Canadian wildfires 2023

The smoke from Canadian wildfires continues to trouble approximately 60 million American residents, resulting in air quality alerts being issued under the United States Environmental Protection Agency (EPA) in 11 states across the Northern Plains, Midwest, and Great Lakes regions.

From Montana to New York, meteorologists estimate that nearly 60 million people will experience reduced visibility and poor air quality, including residents of cities such as Chicago, Detroit, New York, St. Louis, Cedar Rapids, and Cleveland.

On Sunday, large portions of the Northern Plains were classified as “Unhealthy” in the air quality index, with levels falling into the “unhealthy” category out of the six-tier scale, spanning from 1 (good) to 6 (hazardous).

wildfires smoke

According to the National Weather Service, “Although smoke densities should begin to decrease in the atmosphere by Monday, there is still enough smoke to support unhealthy air quality for sensitive groups in portions of these regions during the first half of the upcoming week.”

Due to the smoke from wildfires in western Canada, the entire state of New York is currently under air quality advisories issued by health officials. Góv. Kathy Hochul stated in a press release, “We hope that the smoke will reach levels in upstate communities that are ‘unhealthy’ for all New Yorkers.”

Hochul mentioned that the state has activated emergency notifications on roads and is providing masks for distribution.

Winds will continue to push the smoke eastward, resulting in hazy conditions in the Northeast at the start of the week.

The British Columbia Wildfire Service stated that nearly 400 fires in the Canadian province contributed to the smoke, with approximately half of the fires sparked by lightning strikes. Some of these storms were “dry” or received insufficient rainfall to aid in extinguishing any fires, creating a dangerous situation in regions experiencing extreme drought conditions.

Officials announced on Sunday that another firefighter had died while battling the wildfires, this time in Fort Liard district of Canada’s Northwest Territories. In a statement, the Northwest Territories government expressed their sorrow, stating, “We are saddened to share the news that a firefighter from the Fort Liard Fire Department passed away from injuries sustained while fighting a wildfire on Saturday afternoon.”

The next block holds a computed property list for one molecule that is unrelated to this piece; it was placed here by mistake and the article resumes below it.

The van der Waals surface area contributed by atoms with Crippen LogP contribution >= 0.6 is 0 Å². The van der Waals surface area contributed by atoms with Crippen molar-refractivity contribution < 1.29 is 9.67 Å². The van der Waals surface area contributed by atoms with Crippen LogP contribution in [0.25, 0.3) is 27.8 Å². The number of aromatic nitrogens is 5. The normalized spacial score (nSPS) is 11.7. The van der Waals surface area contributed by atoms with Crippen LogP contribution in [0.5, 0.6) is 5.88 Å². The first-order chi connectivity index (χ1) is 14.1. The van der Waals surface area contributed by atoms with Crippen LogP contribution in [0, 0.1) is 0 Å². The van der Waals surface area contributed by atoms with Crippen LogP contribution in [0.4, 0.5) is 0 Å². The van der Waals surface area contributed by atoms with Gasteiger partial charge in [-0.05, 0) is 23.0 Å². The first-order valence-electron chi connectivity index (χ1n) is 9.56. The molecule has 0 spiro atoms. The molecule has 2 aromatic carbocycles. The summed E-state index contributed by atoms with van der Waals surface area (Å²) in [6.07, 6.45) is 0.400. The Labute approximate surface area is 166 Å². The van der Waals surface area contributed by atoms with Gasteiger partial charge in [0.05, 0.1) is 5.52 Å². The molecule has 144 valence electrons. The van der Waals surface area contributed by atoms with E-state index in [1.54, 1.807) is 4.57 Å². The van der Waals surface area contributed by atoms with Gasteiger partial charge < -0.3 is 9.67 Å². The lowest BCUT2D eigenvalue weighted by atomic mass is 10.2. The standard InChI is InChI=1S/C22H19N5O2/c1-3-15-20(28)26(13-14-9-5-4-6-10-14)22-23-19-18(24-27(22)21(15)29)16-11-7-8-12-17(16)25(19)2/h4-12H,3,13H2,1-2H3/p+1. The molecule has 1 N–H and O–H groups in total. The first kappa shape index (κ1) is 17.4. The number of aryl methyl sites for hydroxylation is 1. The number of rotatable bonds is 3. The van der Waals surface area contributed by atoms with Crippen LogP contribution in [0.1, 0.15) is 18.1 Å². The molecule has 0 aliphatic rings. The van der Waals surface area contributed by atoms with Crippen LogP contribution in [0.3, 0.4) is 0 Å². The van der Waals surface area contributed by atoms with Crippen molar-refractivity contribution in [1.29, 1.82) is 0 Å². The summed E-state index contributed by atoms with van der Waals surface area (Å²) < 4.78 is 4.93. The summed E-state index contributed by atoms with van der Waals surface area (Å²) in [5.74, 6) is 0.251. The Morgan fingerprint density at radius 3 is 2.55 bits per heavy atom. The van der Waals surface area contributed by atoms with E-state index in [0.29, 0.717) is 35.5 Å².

On Thursday, officials confirmed the death of another firefighter who had been responding to a fire near the city of Revelstoke in southeastern British Columbia.

Canadian Prime Minister Justin Trudeau tweeted on Sunday,

Wildfire smoke contains small particles known as particulate matter or PM2.5, which can enter the lungs and bloodstream after breathing. According to the U.S. Centers for Disease Control and Prevention (CDC), these pollutants commonly cause respiratory difficulties, eye and throat irritation, but they are also linked to more severe long-term health issues such as lung cancer.

Based on weather patterns and the behavior of the fires, some parts of the United States may continue to face the risk of smoke in the near future, as Canada is currently experiencing record-breaking wildfire seasons. Over 24 million acres have already burned this year, an area roughly equivalent to the size of Indiana.

British Columbia has seen over 1,000 fires since April. The province’s wildfire service mentioned that in the past decade, fires have burned nearly three times the average annual area in British Columbia.

Please note that the information provided is based on the given news report and may not reflect the current situation. Stay updated with local authorities and official weather sources for the latest information regarding air quality and wildfire conditions.

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